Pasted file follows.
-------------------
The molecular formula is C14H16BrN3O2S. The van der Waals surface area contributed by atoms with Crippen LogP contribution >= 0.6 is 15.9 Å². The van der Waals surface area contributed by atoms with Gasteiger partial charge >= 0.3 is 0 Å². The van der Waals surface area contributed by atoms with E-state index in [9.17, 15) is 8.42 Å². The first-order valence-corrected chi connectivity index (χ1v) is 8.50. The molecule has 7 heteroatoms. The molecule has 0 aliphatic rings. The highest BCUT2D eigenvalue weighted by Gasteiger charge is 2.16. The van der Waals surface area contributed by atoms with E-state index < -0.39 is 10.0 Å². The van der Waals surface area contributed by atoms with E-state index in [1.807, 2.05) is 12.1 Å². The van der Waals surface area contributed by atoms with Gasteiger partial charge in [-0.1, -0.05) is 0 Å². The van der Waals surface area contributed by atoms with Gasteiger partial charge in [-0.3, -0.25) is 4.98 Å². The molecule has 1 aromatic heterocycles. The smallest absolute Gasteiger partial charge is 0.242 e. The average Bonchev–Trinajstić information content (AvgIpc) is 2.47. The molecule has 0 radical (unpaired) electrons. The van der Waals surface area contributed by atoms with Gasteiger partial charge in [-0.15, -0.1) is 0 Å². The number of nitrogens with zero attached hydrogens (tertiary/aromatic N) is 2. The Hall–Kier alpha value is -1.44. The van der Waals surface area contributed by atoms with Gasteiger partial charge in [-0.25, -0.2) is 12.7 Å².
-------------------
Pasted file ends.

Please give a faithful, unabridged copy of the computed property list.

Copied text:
The molecular formula is C14H16BrN3O2S. The van der Waals surface area contributed by atoms with Crippen LogP contribution >= 0.6 is 15.9 Å². The van der Waals surface area contributed by atoms with Gasteiger partial charge >= 0.3 is 0 Å². The van der Waals surface area contributed by atoms with E-state index in [9.17, 15) is 8.42 Å². The first-order valence-corrected chi connectivity index (χ1v) is 8.50. The molecule has 7 heteroatoms. The molecule has 0 aliphatic rings. The highest BCUT2D eigenvalue weighted by Gasteiger charge is 2.16. The van der Waals surface area contributed by atoms with E-state index < -0.39 is 10.0 Å². The van der Waals surface area contributed by atoms with E-state index in [1.807, 2.05) is 12.1 Å². The van der Waals surface area contributed by atoms with Gasteiger partial charge in [-0.1, -0.05) is 0 Å². The van der Waals surface area contributed by atoms with Gasteiger partial charge in [-0.3, -0.25) is 4.98 Å². The molecule has 1 aromatic heterocycles. The smallest absolute Gasteiger partial charge is 0.242 e. The average Bonchev–Trinajstić information content (AvgIpc) is 2.47. The molecule has 0 radical (unpaired) electrons. The van der Waals surface area contributed by atoms with Gasteiger partial charge in [-0.15, -0.1) is 0 Å². The number of nitrogens with zero attached hydrogens (tertiary/aromatic N) is 2. The Hall–Kier alpha value is -1.44. The van der Waals surface area contributed by atoms with Gasteiger partial charge in [-0.25, -0.2) is 12.7 Å².